Archive - Jan 1, 2018

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Rabbit, Rabbit, Rabbit, New Years 2018 and the Perpetual New Year

Rabbit, rabbit, rabbit. Happy New Year. A new month begins. A new year begins. I’ve often written blog posts starting with Rabbit, rabbit, rabbit remember a childhood idea that doing this would bring good luck for the year. I’ve often celebrated the new year with champagne toasts, herring, lentils, or other things thought to bring wealth and good luck for the coming year.

Last night, my wife and I went to dinner at a neighbor’s house. After dinner, we came home, and I went to bed not much later than usual, and I awoke this morning, not much later than usual. I’ve been thinking a lot about the social construct of time. Last night was New Year’s Eve in the Western Roman calendar, coming on the last day of the final month, the tenth month, December, not counting the months added for the Emperors, Julius and Augustus , and before the first month, January, named for the Roman god Janus, the god of beginnings and transitions.

It was not New Year’s Eve in other calendars, like the Hebrew calendar, the Persian calendar, or various Asian lunar calendars. In reality, any moment, every moment, can be viewed as the beginning of a new year.

Yet even this is based on the idea of time as dimension that we move sequentially through, that what is past is past and what is yet to come, is yet to come. It is as if we are walking along a path and think of what has disappeared beneath the horizon behind us has ceased to exist and what is coming up on the path ahead of us doesn’t exist until we see it.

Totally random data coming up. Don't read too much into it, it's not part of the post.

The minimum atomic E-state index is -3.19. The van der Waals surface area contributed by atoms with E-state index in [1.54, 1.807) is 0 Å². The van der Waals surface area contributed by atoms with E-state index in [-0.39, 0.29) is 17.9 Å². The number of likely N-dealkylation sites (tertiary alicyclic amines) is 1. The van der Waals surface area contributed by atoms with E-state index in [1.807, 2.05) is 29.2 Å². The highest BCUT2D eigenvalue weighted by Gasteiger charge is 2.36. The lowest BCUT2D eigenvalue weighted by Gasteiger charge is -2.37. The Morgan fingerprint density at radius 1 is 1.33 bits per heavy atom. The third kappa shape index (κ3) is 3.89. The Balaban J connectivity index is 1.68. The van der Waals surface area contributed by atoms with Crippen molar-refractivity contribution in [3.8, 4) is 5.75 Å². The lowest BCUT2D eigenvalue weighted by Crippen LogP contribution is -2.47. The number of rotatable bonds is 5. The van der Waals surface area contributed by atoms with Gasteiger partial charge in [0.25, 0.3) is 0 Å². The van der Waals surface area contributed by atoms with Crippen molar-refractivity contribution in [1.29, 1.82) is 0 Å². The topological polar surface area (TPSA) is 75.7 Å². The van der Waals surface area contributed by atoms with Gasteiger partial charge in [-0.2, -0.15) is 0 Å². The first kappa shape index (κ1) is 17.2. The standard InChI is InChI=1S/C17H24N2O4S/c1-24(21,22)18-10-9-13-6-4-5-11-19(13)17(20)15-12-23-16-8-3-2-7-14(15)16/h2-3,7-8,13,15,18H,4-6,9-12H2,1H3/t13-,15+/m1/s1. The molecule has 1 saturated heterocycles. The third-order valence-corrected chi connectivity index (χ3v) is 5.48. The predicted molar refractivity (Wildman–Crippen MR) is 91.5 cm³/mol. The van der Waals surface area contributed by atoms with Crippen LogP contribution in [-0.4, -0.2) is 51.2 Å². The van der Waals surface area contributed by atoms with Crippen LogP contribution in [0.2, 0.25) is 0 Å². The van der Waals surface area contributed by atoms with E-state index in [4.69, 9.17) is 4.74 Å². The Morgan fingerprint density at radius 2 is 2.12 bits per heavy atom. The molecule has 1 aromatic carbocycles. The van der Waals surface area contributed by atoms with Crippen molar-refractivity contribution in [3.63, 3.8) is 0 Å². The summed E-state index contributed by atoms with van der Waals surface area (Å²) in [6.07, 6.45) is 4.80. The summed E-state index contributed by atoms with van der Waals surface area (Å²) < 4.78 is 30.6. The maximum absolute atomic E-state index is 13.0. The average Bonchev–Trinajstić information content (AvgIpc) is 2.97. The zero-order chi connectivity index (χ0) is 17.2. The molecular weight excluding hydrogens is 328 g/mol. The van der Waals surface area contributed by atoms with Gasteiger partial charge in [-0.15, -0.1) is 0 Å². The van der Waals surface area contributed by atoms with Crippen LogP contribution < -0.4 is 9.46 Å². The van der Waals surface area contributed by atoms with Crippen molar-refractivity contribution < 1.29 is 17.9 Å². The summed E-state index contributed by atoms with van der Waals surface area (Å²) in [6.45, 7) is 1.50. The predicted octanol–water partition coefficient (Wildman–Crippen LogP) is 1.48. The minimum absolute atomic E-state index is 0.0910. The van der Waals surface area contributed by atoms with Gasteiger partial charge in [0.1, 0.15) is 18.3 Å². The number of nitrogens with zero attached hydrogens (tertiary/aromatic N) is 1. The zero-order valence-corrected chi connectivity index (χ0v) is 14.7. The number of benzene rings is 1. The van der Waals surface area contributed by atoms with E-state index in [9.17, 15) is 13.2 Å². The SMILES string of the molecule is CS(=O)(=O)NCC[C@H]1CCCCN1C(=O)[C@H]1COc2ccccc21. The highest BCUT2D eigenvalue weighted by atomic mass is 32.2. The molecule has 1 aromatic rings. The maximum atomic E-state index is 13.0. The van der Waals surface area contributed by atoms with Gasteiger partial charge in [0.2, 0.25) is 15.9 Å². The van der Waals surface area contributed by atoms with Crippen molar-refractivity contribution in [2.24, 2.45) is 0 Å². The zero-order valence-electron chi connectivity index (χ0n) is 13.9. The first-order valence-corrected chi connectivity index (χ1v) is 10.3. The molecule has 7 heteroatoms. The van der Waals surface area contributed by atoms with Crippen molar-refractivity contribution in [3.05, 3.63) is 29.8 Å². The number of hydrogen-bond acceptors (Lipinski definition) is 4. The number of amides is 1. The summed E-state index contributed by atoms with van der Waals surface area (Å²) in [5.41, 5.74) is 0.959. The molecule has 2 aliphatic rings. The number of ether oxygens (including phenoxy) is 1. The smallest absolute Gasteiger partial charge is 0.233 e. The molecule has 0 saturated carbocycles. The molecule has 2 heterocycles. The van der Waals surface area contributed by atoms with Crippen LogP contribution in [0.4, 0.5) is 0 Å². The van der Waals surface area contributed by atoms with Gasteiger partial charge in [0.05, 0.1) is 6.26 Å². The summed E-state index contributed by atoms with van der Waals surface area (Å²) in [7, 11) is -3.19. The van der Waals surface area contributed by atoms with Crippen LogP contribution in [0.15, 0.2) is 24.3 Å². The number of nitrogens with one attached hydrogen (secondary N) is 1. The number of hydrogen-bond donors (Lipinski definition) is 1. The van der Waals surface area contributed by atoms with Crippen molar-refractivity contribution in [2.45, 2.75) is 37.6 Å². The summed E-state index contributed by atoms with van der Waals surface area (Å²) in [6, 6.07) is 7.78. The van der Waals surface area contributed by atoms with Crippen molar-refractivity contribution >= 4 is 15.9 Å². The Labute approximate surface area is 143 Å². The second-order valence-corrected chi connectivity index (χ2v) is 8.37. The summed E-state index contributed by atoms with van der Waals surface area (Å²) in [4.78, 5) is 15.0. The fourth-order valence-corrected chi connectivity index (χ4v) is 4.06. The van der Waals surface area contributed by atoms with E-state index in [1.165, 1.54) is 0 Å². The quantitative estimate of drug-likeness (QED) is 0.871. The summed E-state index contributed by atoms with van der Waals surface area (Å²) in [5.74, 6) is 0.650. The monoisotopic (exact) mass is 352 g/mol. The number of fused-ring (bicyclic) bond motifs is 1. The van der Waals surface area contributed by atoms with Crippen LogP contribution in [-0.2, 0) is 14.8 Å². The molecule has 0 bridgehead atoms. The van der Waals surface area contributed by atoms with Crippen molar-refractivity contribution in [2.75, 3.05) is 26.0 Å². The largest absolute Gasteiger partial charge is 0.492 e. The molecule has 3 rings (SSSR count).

In the Christian Gospel of John, we find some interesting thoughts about Jesus and time. “Jesus said to them, ‘Very truly, I tell you, before Abraham was, I am.’” Does something special happen to us when we celebrate the Eucharist or when we pray? Do you become part of an event that goes beyond time and location, joining a heavenly crowd? If we pray without ceasing, as 1 Thessalonians 5:16 calls us to, are we ceaselessly participating in something beyond space and time?

Where does this leave us when it comes to New Year’s resolutions? Is every moment a moment of new resolutions? What can we resolve for the new year, for the new us, moment after moment? I’ve always like the resolution, “to live each moment more fully and more lovingly than the previous”. I’ve often failed at this, but it remains a great goal.

Where does this leave us as we try to discover, as we try to live into, the future that already is, into God’s loving dream for all of us?

1 John 3:2 comes to mind:

Beloved, we are God’s children now; what we will be has not yet been revealed. What we do know is this: when he is revealed, we will be like him, for we will see him as he is.

Yet this raises an interesting question. If we are all going to be like God, to a certain level, especially if we apply some elementary math like the commutative and associative properties, then we are going to be like one another. In what ways am I going to be like the homeless man fighting addictions and other mental health issues? In what ways am I going to be like one of the first lesbian priests ordained, or a professor of black liberation theology? In what ways am I going to be like a conservative voter?

How does exploring this change who I am? How does it relate to living each moment more fully and more lovingly than the previous?

I guess these are aspects of my resolution for this coming year. I’m starting off by reading “A Priest Forever” by Carter Heyward. I hope to read a bit of “Martin & Malcolm & America: A dream or a Nightmare” by James Cone. Perhaps I can add in some writings from indigenous people here in America and around the world as well copies of various street newspapers.

How do we take this further in changing our daily media diet? What ideas, resolutions, or resources do you have?